See What These $14 Billion Managers Have Been Buying
Feb 11th 2013 6:59PM
Updated Feb 11th 2013 9:05PM
Every quarter, many money managers have to disclose what they've bought and sold, via "13F" filings. Their latest moves can shine a bright light on smart stock picks.
Today, let's look at Westfield Capital Management, an investment advisor serving institutions and wealthy investors. It employs deep fundamental research as it seeks out stocks that are underloved by the market, and its funds have outperformed their benchmarks, on average, since inception.
The company's reportable stock portfolio totaled $13.8 billion in value as of Dec. 31, 2012.
So what does Westfield's latest quarterly 13F filing tell us? Here are a few interesting details:
The biggest new holdings are Kraft Foods and Mondelez International, recently spun off from Kraft. Other new holdings of interest include American Capital Agency , which recently offered investors a mind-boggling dividend yield above 15%. There are concerns that the dividend may get reduced, but that might not happen for a while. In the meantime, the company recently benefited from an increased interest rate spread that was higher than some high-profile peers, and has boosted the proportion of its portfolio that isn't likely to suffer from borrowers refinancing and prepaying mortgages. In 2012, it delivered a total economic return of 32% to shareholders. You might still want to be wary, though, as there are some aspects of the company that aren't too appealing.
Among holdings in which Westfield increased its stake were Cirrus Logic and Skyworks Solutions . Semiconductor chip designer Cirrus depends on Apple for much of its revenue, as its chips are in almost every iProduct. While Apple stock has been whacked recently, however, Cirrus is up for the year, recently blowing past earnings estimates and offering robust projections as well.
Skyworks Solutions, which makes components for smartphones, is also rather dependent on Apple, but it, too, has been posting strong performance numbers lately. It's debt-free, cash-rich, and with strong profit margins, it seems able to do well even without Apple. It's worth noting that it actually serves many other markets, too, such as automotive, medical, avionics, and the military as well as other manufacturers.
Westfield reduced its stake in lots of companies, including Weatherford International . It's estimated that Weatherford will pay millions in settlements to multiple U.S. agencies investigating possible improper practices abroad. The company has been plagued with accounting-related problems as well, and remains challenged by low gas prices and low margins related to an Iraqi contract. Its forward P/E ratio of 10 might be tempting, but it might be wise to wait for the dust to settle before thinking about investing.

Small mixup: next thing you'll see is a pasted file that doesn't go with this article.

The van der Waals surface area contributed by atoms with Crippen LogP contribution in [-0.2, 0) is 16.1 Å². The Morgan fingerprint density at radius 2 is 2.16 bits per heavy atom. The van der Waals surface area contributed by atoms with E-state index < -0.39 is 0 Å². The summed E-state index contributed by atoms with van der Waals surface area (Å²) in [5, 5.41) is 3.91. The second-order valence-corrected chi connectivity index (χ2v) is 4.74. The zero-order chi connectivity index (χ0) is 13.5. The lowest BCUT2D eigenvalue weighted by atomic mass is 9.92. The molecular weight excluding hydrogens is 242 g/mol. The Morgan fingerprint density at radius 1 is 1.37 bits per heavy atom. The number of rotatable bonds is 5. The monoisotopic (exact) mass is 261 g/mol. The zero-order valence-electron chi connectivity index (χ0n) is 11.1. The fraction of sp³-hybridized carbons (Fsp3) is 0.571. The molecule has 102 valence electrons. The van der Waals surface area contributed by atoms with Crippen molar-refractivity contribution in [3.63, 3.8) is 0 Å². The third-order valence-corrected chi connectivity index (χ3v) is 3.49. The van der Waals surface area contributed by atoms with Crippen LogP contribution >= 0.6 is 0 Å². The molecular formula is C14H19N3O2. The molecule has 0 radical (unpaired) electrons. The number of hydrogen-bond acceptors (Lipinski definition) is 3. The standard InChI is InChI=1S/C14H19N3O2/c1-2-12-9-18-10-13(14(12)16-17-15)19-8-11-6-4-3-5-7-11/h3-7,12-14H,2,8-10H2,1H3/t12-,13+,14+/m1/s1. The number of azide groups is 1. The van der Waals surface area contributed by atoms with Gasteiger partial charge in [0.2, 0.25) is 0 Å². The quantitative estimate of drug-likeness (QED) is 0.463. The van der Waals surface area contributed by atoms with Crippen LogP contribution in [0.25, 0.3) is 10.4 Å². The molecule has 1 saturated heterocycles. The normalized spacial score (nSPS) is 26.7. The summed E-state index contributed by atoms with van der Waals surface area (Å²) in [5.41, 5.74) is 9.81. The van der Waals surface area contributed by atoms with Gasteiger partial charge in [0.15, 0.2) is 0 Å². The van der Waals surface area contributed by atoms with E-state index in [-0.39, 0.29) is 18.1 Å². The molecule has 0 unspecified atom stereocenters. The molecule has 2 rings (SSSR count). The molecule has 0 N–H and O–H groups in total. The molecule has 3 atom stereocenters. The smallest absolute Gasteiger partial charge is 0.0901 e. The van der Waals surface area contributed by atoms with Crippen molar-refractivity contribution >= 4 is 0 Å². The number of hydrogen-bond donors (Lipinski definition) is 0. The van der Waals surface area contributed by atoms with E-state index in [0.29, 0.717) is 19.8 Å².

Finally, Westfield's biggest closed positions included MasterCard and Informatica. Other closed positions of interest include Eaton , a power management company, has been profiting from a shift in focus from international projects to more U.S.-based ones. Management recently projected revenue growth of 42% in 2013 and that operating earnings will set a record. Eaton is also growing via acquisition, recently gobbling up Cooper Industries for more than $11 billion. It has also started seeing its inventories of heavy equipment start to shrink, which is promising. It yields about 2.6%.
We should never blindly copy any investor's moves, no matter how talented the investor. But it can be useful to keep an eye on what smart folks are doing. 13-F forms can be great places to find intriguing candidates for our portfolios.
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The article See What These $14 Billion Managers Have Been Buying originally appeared on Fool.com.Longtime Fool contributor Selena Maranjian, whom you can follow on Twitter, owns shares of Apple. The Motley Fool recommends Apple and Informatica. The Motley Fool owns shares of Apple, Cirrus Logic, and MasterCard. Try any of our Foolish newsletter services free for 30 days. We Fools may not all hold the same opinions, but we all believe that considering a diverse range of insights makes us better investors. The Motley Fool has a disclosure policy.
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